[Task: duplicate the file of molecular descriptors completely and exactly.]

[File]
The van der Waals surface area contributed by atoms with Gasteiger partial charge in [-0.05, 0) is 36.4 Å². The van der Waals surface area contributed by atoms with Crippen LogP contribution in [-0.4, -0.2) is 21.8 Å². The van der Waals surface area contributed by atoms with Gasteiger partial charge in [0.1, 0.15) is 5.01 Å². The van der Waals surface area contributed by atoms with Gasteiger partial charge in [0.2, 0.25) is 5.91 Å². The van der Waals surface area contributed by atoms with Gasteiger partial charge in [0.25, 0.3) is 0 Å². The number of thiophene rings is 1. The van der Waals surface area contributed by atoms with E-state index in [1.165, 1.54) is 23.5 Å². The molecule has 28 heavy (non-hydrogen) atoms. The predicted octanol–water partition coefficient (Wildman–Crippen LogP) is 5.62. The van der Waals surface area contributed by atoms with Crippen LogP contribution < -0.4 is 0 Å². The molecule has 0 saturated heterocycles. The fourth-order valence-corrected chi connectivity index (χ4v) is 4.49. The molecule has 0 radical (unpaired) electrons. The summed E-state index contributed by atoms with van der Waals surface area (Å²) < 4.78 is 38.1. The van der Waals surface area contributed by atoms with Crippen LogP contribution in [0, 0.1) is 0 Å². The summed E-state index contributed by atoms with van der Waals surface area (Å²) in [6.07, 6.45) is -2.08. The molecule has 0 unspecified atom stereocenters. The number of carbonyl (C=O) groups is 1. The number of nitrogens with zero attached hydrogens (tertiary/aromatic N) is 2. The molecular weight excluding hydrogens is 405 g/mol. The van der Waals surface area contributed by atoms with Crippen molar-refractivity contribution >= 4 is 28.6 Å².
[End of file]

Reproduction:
The van der Waals surface area contributed by atoms with Gasteiger partial charge in [-0.05, 0) is 36.4 Å². The van der Waals surface area contributed by atoms with Crippen LogP contribution in [-0.4, -0.2) is 21.8 Å². The van der Waals surface area contributed by atoms with Gasteiger partial charge in [0.1, 0.15) is 5.01 Å². The van der Waals surface area contributed by atoms with Gasteiger partial charge in [0.2, 0.25) is 5.91 Å². The van der Waals surface area contributed by atoms with Gasteiger partial charge in [0.25, 0.3) is 0 Å². The number of thiophene rings is 1. The van der Waals surface area contributed by atoms with E-state index in [1.165, 1.54) is 23.5 Å². The molecule has 28 heavy (non-hydrogen) atoms. The predicted octanol–water partition coefficient (Wildman–Crippen LogP) is 5.62. The van der Waals surface area contributed by atoms with Crippen LogP contribution < -0.4 is 0 Å². The molecule has 0 saturated heterocycles. The fourth-order valence-corrected chi connectivity index (χ4v) is 4.49. The molecule has 0 radical (unpaired) electrons. The summed E-state index contributed by atoms with van der Waals surface area (Å²) < 4.78 is 38.1. The van der Waals surface area contributed by atoms with Crippen LogP contribution in [0, 0.1) is 0 Å². The summed E-state index contributed by atoms with van der Waals surface area (Å²) in [6.07, 6.45) is -2.08. The molecule has 0 unspecified atom stereocenters. The number of carbonyl (C=O) groups is 1. The number of nitrogens with zero attached hydrogens (tertiary/aromatic N) is 2. The molecular weight excluding hydrogens is 405 g/mol. The van der Waals surface area contributed by atoms with Crippen molar-refractivity contribution >= 4 is 28.6 Å².